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Chemical Equations Part 1 A Directed Learning Activity for Hartnell College Chemistry 1 Funded by the Title V – STEM Grant #P031S090007 through Hartnell.

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Presentation on theme: "Chemical Equations Part 1 A Directed Learning Activity for Hartnell College Chemistry 1 Funded by the Title V – STEM Grant #P031S090007 through Hartnell."— Presentation transcript:

1 Chemical Equations Part 1 A Directed Learning Activity for Hartnell College Chemistry 1 Funded by the Title V – STEM Grant #P031S through Hartnell College For information contact Start

2 Student Learning Objectives This tutorial will help you to: 1. Predict products of single and double- replacement reactions 2. Generate formula, total ionic and net ionic equations using solubility and acid strength information Next

3 Getting Started This set of Power Point slides will lead you through a series of short lessons and quizzes on the topics covered by this Directed Learning Activity tutorial. Move through the slideshow at your own pace. There are several hyperlinks you can click on to take you to additional information, take quizzes, get answers to quizzes, and to skip to other lessons. You can end this slide show at any time by hitting the ESC key on your computer keyboard. Next

4 Table of Topics What You Should Know Classes of Chemical Reactions Single-replacement Reactions Double-replacement Reactions Next Slide

5 What You Should Know Write correct chemical formulas for elements, ions and compounds Balance chemical formula equations Know the difference between strong and weak acids and bases in solution Next Slide

6 Classes of Chemical Reactions A Quick Overview of Synthesis, Decomposition, Single and Double-replacement Reactions Next Slide

7 The Four Major Classes of Chemical Reactions There are many different types of chemical reactions, but they can be broken down into these major categories: Synthesis (Combination) Reactions Decomposition Reactions Single-Replacement Reactions Double-Replacement Reactions The next few slides will explain the general characteristics of each category Next Slide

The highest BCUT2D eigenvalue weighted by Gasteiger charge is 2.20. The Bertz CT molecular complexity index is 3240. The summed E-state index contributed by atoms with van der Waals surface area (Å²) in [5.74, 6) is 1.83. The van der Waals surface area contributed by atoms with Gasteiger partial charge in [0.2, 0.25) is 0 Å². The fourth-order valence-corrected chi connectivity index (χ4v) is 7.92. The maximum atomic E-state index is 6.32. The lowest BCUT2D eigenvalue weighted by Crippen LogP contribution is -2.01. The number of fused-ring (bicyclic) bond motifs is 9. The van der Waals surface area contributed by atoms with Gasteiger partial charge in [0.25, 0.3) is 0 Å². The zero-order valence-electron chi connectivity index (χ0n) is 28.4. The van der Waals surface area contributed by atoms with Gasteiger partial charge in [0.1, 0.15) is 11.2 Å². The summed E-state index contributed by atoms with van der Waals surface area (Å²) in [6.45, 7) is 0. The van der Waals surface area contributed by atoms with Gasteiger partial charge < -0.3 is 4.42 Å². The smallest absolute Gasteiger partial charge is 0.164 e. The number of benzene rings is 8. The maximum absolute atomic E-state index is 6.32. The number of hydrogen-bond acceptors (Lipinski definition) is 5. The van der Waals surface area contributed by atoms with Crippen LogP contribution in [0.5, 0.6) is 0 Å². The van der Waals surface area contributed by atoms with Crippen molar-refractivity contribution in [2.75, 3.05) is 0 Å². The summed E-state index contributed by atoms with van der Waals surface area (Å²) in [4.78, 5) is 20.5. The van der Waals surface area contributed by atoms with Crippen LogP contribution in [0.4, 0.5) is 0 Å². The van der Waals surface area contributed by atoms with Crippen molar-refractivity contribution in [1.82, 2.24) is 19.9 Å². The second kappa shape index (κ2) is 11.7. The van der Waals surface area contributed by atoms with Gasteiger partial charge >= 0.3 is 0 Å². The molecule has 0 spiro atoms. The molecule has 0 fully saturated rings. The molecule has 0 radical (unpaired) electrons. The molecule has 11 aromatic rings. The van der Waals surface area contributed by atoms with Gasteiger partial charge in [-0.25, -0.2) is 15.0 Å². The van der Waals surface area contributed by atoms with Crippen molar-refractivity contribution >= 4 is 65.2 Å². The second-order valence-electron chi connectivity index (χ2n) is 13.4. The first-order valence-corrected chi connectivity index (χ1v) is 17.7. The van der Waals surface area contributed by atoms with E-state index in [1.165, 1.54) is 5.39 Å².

8 Synthesis (Combination)Reactions Next Slide

9 Decomposition Reactions Next Slide

10 Single-replacement Reactions Next Slide

11 Double-replacement Reactions Next Slide

12 Details of Single- replacement Reactions Next Slide

13 Example: A Metal Replaces Another Metal in a Compound Next Slide

14 Example: A Metal Replaces H to Form H 2 (g) Next Slide

15 Example: A Nonmetal Replaces Another Nonmetal Next Slide

16 Quiz Questions Answers to Quiz Questions

17 Next lessonReview this lesson

18 Double-replacement Reactions Next slide

19 Example: Reactions in Solution that Form a Precipitate Next Slide

20 Example: Reactions that Form a Gas Next Slide

21 Example: Reactions that Form Water Next Slide

22 Quiz Questions Check answers

23 Answers to Quiz Questions Next lessonReview lesson

24 Net Ionic Equations Getting Rid of the Spectators Next slide

25 Representing Reactions When a reaction occurs in aqueous solution, we can write the formula equation, which uses the neutral formulas or symbols for the reactants and products. These are the kinds of equations you have already practiced writing. In certain instances, there are other ways of representing the reaction. The total ionic equation (TIE) separates all the neutral compounds into the ionic species they form in solution. The net ionic equation removes those ions from the equation that do not result in creating a new product. Those ions are called spectator ions, since they dont actually participate in the formation of a new product. Next slide